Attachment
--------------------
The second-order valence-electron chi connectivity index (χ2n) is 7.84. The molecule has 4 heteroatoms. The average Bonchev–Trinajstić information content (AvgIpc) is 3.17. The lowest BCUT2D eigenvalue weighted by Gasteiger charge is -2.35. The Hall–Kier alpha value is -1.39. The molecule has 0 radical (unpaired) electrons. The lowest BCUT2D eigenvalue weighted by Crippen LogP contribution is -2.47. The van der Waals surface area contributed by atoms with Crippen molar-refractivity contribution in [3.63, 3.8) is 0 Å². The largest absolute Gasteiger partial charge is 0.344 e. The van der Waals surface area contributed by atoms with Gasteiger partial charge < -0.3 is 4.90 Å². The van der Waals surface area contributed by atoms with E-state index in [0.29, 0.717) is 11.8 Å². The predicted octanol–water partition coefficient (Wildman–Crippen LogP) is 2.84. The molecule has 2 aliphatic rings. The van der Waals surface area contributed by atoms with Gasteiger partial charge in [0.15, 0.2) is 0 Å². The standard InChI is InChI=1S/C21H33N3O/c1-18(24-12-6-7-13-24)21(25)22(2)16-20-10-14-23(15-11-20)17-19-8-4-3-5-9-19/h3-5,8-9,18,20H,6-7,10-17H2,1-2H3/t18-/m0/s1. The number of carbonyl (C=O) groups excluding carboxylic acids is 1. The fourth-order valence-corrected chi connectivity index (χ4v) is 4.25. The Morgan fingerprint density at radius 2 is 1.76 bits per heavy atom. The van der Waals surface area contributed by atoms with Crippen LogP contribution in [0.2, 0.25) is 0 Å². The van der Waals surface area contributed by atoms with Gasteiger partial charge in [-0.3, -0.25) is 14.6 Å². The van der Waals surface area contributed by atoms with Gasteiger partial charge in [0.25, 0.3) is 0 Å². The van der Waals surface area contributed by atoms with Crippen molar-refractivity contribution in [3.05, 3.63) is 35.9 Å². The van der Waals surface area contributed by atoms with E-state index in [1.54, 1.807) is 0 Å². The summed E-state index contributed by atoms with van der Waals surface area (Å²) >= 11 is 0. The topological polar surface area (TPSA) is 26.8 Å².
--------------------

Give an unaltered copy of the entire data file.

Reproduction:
The second-order valence-electron chi connectivity index (χ2n) is 7.84. The molecule has 4 heteroatoms. The average Bonchev–Trinajstić information content (AvgIpc) is 3.17. The lowest BCUT2D eigenvalue weighted by Gasteiger charge is -2.35. The Hall–Kier alpha value is -1.39. The molecule has 0 radical (unpaired) electrons. The lowest BCUT2D eigenvalue weighted by Crippen LogP contribution is -2.47. The van der Waals surface area contributed by atoms with Crippen molar-refractivity contribution in [3.63, 3.8) is 0 Å². The largest absolute Gasteiger partial charge is 0.344 e. The van der Waals surface area contributed by atoms with Gasteiger partial charge < -0.3 is 4.90 Å². The van der Waals surface area contributed by atoms with E-state index in [0.29, 0.717) is 11.8 Å². The predicted octanol–water partition coefficient (Wildman–Crippen LogP) is 2.84. The molecule has 2 aliphatic rings. The van der Waals surface area contributed by atoms with Gasteiger partial charge in [0.15, 0.2) is 0 Å². The standard InChI is InChI=1S/C21H33N3O/c1-18(24-12-6-7-13-24)21(25)22(2)16-20-10-14-23(15-11-20)17-19-8-4-3-5-9-19/h3-5,8-9,18,20H,6-7,10-17H2,1-2H3/t18-/m0/s1. The number of carbonyl (C=O) groups excluding carboxylic acids is 1. The fourth-order valence-corrected chi connectivity index (χ4v) is 4.25. The Morgan fingerprint density at radius 2 is 1.76 bits per heavy atom. The van der Waals surface area contributed by atoms with Crippen LogP contribution in [0.2, 0.25) is 0 Å². The van der Waals surface area contributed by atoms with Gasteiger partial charge in [-0.3, -0.25) is 14.6 Å². The van der Waals surface area contributed by atoms with Gasteiger partial charge in [0.25, 0.3) is 0 Å². The van der Waals surface area contributed by atoms with Crippen molar-refractivity contribution in [3.05, 3.63) is 35.9 Å². The van der Waals surface area contributed by atoms with E-state index in [1.54, 1.807) is 0 Å². The summed E-state index contributed by atoms with van der Waals surface area (Å²) >= 11 is 0. The topological polar surface area (TPSA) is 26.8 Å².